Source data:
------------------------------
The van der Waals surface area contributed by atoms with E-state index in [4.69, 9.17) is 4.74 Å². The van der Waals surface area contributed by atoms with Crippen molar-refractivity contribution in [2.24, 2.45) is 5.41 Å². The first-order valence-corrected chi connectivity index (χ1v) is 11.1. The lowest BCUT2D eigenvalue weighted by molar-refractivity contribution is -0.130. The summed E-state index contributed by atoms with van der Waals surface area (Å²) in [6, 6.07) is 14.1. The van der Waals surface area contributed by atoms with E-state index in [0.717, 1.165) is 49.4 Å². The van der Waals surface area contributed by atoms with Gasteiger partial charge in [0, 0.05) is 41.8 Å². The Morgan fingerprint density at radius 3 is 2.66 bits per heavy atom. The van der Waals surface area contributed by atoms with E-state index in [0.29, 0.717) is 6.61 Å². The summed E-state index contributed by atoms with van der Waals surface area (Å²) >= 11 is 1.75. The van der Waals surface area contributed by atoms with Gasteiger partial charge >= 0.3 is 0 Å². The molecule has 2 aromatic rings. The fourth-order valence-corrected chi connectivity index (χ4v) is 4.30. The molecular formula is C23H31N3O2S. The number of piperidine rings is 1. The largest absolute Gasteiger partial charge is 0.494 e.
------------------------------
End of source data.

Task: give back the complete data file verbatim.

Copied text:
The van der Waals surface area contributed by atoms with E-state index in [4.69, 9.17) is 4.74 Å². The van der Waals surface area contributed by atoms with Crippen molar-refractivity contribution in [2.24, 2.45) is 5.41 Å². The first-order valence-corrected chi connectivity index (χ1v) is 11.1. The lowest BCUT2D eigenvalue weighted by molar-refractivity contribution is -0.130. The summed E-state index contributed by atoms with van der Waals surface area (Å²) in [6, 6.07) is 14.1. The van der Waals surface area contributed by atoms with E-state index in [0.717, 1.165) is 49.4 Å². The van der Waals surface area contributed by atoms with Gasteiger partial charge in [0, 0.05) is 41.8 Å². The Morgan fingerprint density at radius 3 is 2.66 bits per heavy atom. The van der Waals surface area contributed by atoms with E-state index in [0.29, 0.717) is 6.61 Å². The summed E-state index contributed by atoms with van der Waals surface area (Å²) >= 11 is 1.75. The van der Waals surface area contributed by atoms with Gasteiger partial charge >= 0.3 is 0 Å². The molecule has 2 aromatic rings. The fourth-order valence-corrected chi connectivity index (χ4v) is 4.30. The molecular formula is C23H31N3O2S. The number of piperidine rings is 1. The largest absolute Gasteiger partial charge is 0.494 e.